Tag Archives: Rainforest

The water’s getting lower…

During September (dry season) the Sekonyer river, which flows through Tanjung Puting National Park (Central Kalimantan Indonesian Borneo) was very low. We are also noticing that the low tides, year on year, are getting worse. Some people believe the root cause of the low tide are illegal logging and illegal mining. 

River in dry season

Tanjung Puting National Park. Photo by Fajar Dewanto, Orangutan Foundation International 

When fire fighters from Tanjung Puting National Park (BTNTP), Central Kalimantan Agency for Conservation of Natural Resources (BKSDA Kalteng), Orangutan Foundation, Orangutan Foundation International, Friends of National Park Foundation tried to damped the forest fires in park the extreme low tide prevented the speed boat from getting through.

River in dry season

Tanjung Puting National Park. Photo by Fajar Dewanto, Orangutan Foundation International

 River in dry season

Water level on the jetty of Pondok Ambung Tropical Forest Research Station. Photo by Devis, Orangutan Foundation

This is a worrying trend. Thankfully, October has had rain reducing the fire risk.

Thank you,

Hudi Dewe

Programme Co-ordinator Orangutan Foundation

The Rainforest Education Pack

Linda you recently asked about activities to educate zoo visitors about orangutans. I would like to recommend the Orangutan Foundation’s Rainforest Education Pack which focuses on orangutans. Although it is aimed at primary school level it has many activities (e.g. nest building, masks, quiz) which could be used or adapted for use in zoos.

Matthew K and Brigitta S. thank you for your monthly donations your regular support is extremely important to us.

A quick reminder that the Big Give www.thebiggive.org.uk are still doubling every pound donated to Orangutan Foundation through their matched funding page on their charity website. There has been an outstanding response so far with over £14,000 having been donated. When doubled, this amounts to £28,000! We are hugely grateful to everyone who has taken advantage of this scheme.

As always thanks for your support and interest,

Cathy – Orangutan Foundation

Double Our Funds For Orangutans

To celebrate the 200th birthday of Charles Darwin, a philanthropist organisation, The Reed Foundation, has promised to double any donations made to five different wildlife charities through its charity website www.theBigGive.org.uk. The Orangutan Foundation is delighted to be one of the chosen charities and donations will go towards our project ‘Protecting Orangutans and Rainforest Biodiversity Through Carbon Markets‘ in the Belantikan Arut region of Central Kalimantan.

On Monday 23rd February at 10am The Big Give will start doubling donations of £5 or more and they will finish when £50,000 has been spent. Please be as generous as possible on the 23rd February, when every donation can go twice as far to achieve our aims in the Belantikan Arut region of Central Kalimantan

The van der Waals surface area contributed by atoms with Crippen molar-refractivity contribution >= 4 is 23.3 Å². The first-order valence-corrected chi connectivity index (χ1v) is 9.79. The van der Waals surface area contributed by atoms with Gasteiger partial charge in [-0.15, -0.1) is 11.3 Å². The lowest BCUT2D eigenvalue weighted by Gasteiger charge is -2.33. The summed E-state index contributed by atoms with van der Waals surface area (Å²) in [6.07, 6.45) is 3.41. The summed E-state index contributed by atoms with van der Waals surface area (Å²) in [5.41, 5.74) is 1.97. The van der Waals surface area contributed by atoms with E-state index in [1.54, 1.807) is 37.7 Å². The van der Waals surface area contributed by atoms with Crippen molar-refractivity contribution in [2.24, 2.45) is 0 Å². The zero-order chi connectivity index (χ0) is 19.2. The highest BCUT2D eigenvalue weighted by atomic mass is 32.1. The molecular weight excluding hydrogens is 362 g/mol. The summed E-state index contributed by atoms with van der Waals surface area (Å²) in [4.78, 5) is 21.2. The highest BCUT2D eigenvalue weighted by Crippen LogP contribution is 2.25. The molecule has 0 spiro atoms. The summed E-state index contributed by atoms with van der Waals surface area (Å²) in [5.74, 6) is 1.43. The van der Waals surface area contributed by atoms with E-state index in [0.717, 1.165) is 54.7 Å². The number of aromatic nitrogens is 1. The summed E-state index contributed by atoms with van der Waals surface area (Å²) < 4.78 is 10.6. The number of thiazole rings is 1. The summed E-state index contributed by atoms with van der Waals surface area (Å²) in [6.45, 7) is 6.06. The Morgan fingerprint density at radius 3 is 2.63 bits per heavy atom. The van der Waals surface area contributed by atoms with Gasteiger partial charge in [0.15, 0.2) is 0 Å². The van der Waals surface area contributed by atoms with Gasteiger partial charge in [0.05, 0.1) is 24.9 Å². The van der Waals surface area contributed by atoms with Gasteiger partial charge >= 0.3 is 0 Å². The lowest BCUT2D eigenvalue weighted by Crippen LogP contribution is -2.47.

Put a note in your diary or an alert on your mobile and just before 10am have your bankcard at hand and simply visit www.thebiggive.co.uk. There will be a ‘Darwin’s Natural Selection’ link in the matched funding area of the Big Give.

The money will be allocated on a first come, first served basis, so it is important that you make your donations as soon as possible after the launch of the scheme. The last time The Big Give ran a scheme of this nature, they gave away one million pounds in 45 minutes!

Thank you!!

An evening walk in Lamandau Wildlife Reserve

“Hey Jak” I called over my shoulder “Are you following me or the path?”.

“Following you” Jak replied.

Not good.

I wasn’t leading; I was merely walking in front. For the last 100 odd metres I’d become increasingly convinced we’d left the path and were following a pig’s trail through the forest. It was 5pm. It would be dark in an hour. We were both soaked to the skin and had been walking in ankle deep water for the last twenty minutes, as a result of the afternoon downpour. And a 100 metres may not sound much but given I wasn’t sure of the exact distance our chances of back-tracking weren’t promising.

I remembered there was a tree with unusually large leaves where the proper trail re-entered the forest after crossing the open bit where we were now standing. Jak’s face was a picture when I said “look for a tree with big leaves”. In a forest, right… good idea.

Example of forest

(Example of the forest terrain, without the water!)

Still, I had my revenge. Jak got out his GPS which told us accurately where we were on the earth’s surface and it even told us it was only 2.9km to the guard post. Did it, however, tell us where the path was? The path that would enable us to get through the forest and to the post before nightfall? The path that I had been unable to follow in daylight let alone pitch blackness?

I wanted to turn east along the forest edge, Jak opted for north-west. As I had got us into this mess I decided not to argue and to follow him. Of course, he was right. Consequently, I was secretly delighted when he failed to notice the tree with big leaves and I could call out “here it is” as we crossed the right track.

That was Tuesday evening. We were in the field until Friday…last week was a long one!